wonderful feed and also several
visitors. The visitors included
Mr. and Mrs. Kittridge, Mr. Ros
enburg and daughter. Mr. Rosen
burg has given us a fine tract of
land and I am sure we all appre
ciate it very much.
Crosby ia Visitor
Fred Crosby, trl-state secre
tary of the Y. M. C. A. has been
a visitor for a few days and
while here be gave several inter
esting talks. Mr. Crosby is mak
ing a tour of the various camps
conducted by the "Y" and he
says ours rates very high.
The honorable and worthy men
Frederick Smith, Irving Hale and
Dwight Adams from the Salem
Y" were visitors at camp Sun
day. Toward evening Paul Ka-
foury and Jim Bell dropped In on
us and left again right away.
"An amusing incident occur
red at breakfast the other day at
the second table. In the course of
the meal, "Pop" Crary was put
ting some coffee on the table but
before setting it down he reach
ed to move something on the ta
ble and when he leaned over he
poured about a cup of hot cof
fee down our distinguished phy
sical director. Bob Boardman's
back, causing him to yell with
much pain and agony. 'Take that
shirt off. 'take that shirt off.' The
patient is coming along fine so
don't send flowers yet.
Lions Invited to Camp
"Wednesday is stunt night and
if possible we are trying to get
the Tillamook Lions out to wit
ness our stunts.
"Sunday afternoon there was a
secret initiation of some boys to
the camp Ragger society. Phil
Brownell, Jim Sehon and Joe
Hershberger were officially pro
nounced Red Raggers. Oh, boy i
are they proud? And how!" I
Alone Held Valid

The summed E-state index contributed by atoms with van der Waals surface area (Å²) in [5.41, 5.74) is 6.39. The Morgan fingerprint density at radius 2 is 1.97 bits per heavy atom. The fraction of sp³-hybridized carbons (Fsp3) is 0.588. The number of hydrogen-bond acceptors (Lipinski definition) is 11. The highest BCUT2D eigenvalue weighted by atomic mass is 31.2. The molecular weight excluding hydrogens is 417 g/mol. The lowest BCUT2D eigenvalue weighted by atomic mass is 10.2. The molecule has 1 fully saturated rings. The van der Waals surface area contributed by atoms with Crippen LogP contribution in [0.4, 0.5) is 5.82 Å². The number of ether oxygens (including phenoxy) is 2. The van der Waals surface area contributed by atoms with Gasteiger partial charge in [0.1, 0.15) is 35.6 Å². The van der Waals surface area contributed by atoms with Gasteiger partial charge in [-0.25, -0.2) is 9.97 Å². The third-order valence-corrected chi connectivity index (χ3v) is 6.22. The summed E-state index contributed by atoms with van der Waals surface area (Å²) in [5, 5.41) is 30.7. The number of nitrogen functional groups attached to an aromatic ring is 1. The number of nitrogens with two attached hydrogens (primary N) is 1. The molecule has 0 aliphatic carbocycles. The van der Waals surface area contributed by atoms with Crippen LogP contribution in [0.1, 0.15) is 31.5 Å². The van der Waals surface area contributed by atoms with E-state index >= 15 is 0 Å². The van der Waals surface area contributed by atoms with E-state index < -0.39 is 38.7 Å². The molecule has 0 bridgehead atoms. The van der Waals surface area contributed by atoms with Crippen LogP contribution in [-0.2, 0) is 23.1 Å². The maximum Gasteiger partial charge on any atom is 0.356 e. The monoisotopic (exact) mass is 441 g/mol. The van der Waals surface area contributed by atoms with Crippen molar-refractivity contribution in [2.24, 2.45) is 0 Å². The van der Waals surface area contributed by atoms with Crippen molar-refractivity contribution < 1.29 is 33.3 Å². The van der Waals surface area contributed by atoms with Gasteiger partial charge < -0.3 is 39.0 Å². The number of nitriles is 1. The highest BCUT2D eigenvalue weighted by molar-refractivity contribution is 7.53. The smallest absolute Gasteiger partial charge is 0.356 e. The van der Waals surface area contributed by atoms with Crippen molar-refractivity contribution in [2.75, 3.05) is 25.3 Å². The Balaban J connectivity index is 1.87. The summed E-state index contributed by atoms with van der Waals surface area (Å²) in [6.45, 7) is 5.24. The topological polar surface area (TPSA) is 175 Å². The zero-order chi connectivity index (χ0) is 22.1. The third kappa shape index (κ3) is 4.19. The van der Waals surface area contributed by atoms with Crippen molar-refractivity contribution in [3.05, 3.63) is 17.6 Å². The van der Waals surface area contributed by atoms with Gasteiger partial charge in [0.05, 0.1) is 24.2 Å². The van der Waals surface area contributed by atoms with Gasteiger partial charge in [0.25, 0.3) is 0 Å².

Foreign banks whose cororate
names contain the word "trust,"
operating in Oregon must con
fine their mortgage loans to real
estate mortgages, and cannot loan
legally on chattel mortgages, ac
cording to an opinion handed
down by the attorney general
here yesterday. The opinion was
sought by the state banking de
partment. Obit uary
Died in Portland July 27, Mrs.
Irene St. Helen. Survived by one
brother, John Somerville of
Rutherford, N. J.; two sisters,
Mrs. B. A. Albaugh, Scio, Ohio,
and Mrs. B. G. Minard, Newark,
Ohio. Funeral services Thurs
day at 2 o'clock from the Terwil
liger Funeral home. Rev. W. C.
Kantner officiating, assisted by
the auxiliary to the Patriarchs
Militant, the Pythian Sisters and
the Artisans. Interment City
Died at San Diego, Calif., July
24, James 9. Pinnell, 64. Sur
vived by sisters, Amanda Pin
nell, ot Milton, Iowa, Mrs. J.
Boyer of Cantril, Ia.; and broth
ers, A. J. of Milton, Ia.; E. S.
of Oklahoma, and I. H. of Sa
lem. Funeral services Saturday
at 2 p. m. from the Clough-Tay-lor
chapel with Dr. W. C. Kant
ner officiating.' Interment City
Died in this city July 30. Wil
liam H. Judson. Funeral an
nouncements later by W. T. Rig j
don and Son.
City View Cemetery
Established 1803 Tel. 1260
Perpetual care provided for
S120S 4piUn Mod tritely
A Park Cemetery
with perpetual care
Jast ten minutes from the
heart of town
IXOXD Tm XXGDOK fife
MEIER RACE IN OFFING
Hanzen, Political Writer, Enigmatic as Yet